The JR ticket office did not accept credit cards for the ICOCA & Haruka ticket – only cash. After standing in line once, I was redirected to a nearby ATM. I generally look for an ATM anyway as soon as a get off a plane in a foreign land. I didn’t spot one immediately at the Osaka airport. He directed me across a nearby hotel walkway where there was a Lawson – the ubiquitous Japanese convenience store. The ticket agent spoke excellent English. I bought round trip tickets back and forth from Kyoto, and with the accompanying preloaded ICOCA card, the cost was 5260 yen or approximately $50 each
As I mentioned, this discount ticket is for a non-reserved seat. Many Japanese express trains offer three types of train cars – a First Class car, a reserved regular car, and a non-reserved regular car. On the Haruka Limited Express, the car type is clearly marked both on the outside and on the inside. Be sure that you are on the non-reserved car. Ticket agents will come through the train after it leaves the station and check your tickets. If you are on the wrong car, you will be charged the fare difference.
The train leaves the airport station every 30 minutes. At busy times, you may not be able to find a seat on the non-reserved car and will need to stand. We stood for the first 30 minutes (seats became available for us at the first stop). There were luggage racks between cars. If ensuring a seat for the full trip is important to you, you may want to wait and board the next train as soon as it arrives at the station.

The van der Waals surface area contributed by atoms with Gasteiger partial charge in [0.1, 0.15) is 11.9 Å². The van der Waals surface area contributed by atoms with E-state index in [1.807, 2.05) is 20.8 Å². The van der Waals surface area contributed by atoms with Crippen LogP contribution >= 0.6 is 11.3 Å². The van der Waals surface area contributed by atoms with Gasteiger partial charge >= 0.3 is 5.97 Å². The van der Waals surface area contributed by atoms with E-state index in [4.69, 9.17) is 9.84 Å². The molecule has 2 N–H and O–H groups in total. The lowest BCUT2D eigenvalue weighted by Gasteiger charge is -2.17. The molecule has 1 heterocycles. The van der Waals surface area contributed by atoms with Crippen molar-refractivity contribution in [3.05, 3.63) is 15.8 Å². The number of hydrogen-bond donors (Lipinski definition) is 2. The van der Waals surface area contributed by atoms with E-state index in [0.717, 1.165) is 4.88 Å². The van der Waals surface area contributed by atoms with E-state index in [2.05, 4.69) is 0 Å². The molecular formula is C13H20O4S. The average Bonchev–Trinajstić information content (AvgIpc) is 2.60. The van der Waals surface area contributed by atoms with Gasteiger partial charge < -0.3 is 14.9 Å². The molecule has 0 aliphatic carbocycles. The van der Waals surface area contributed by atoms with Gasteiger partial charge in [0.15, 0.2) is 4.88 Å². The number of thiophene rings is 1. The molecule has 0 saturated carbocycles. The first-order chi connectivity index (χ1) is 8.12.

Getting Around Kyoto
I have never before witnessed a train system like Japan’s. The major train stations alone (like Kyoto Station or Namba Station in Osaka) are almost like full cities unto themselves with lodging, floors and floors and floors of shopping, and a multitude of dining options. Kyoto’s train system can be confusing and does require some research and planning. There are three different train companies with train lines in Kyoto. Each has different stations. Sometimes those stations are literally within a block of each other (Fushimi Inari for example). But despite the potential confusion, its a great way to get around.
Here are some tools to help make train travel through this labyrinth of train track easier:
1. The ICOCA card. This is really the only transportation ticket that you need for all public transportation needs in Kyoto. We were able to use it in Osaka, Nara, and Hiroshima as well. As I outlined above, we obtained ours at the airport with our Haruka Limited Express ticket (remember you are required to get a preloaded ICOCA card in order to get the discounted train ticket). You basically rent the card for your time in Japan. Your 500 yen deposit is refundable at the Kansai airport JR ticket office on your departure day.
With card in hand, you can load it as needed with money at various ATM-like machines located at every train and subway station. (Note that these machines only accept cash. There is a button on the machine that switches the language to English and walks you through the process). This card then automatically deducts the cost of travel for each train, subway, or bus journey on all the different trains, subways, and buses in Kyoto. Any unused funds on the card will be refunded to you when you return it to the JR office.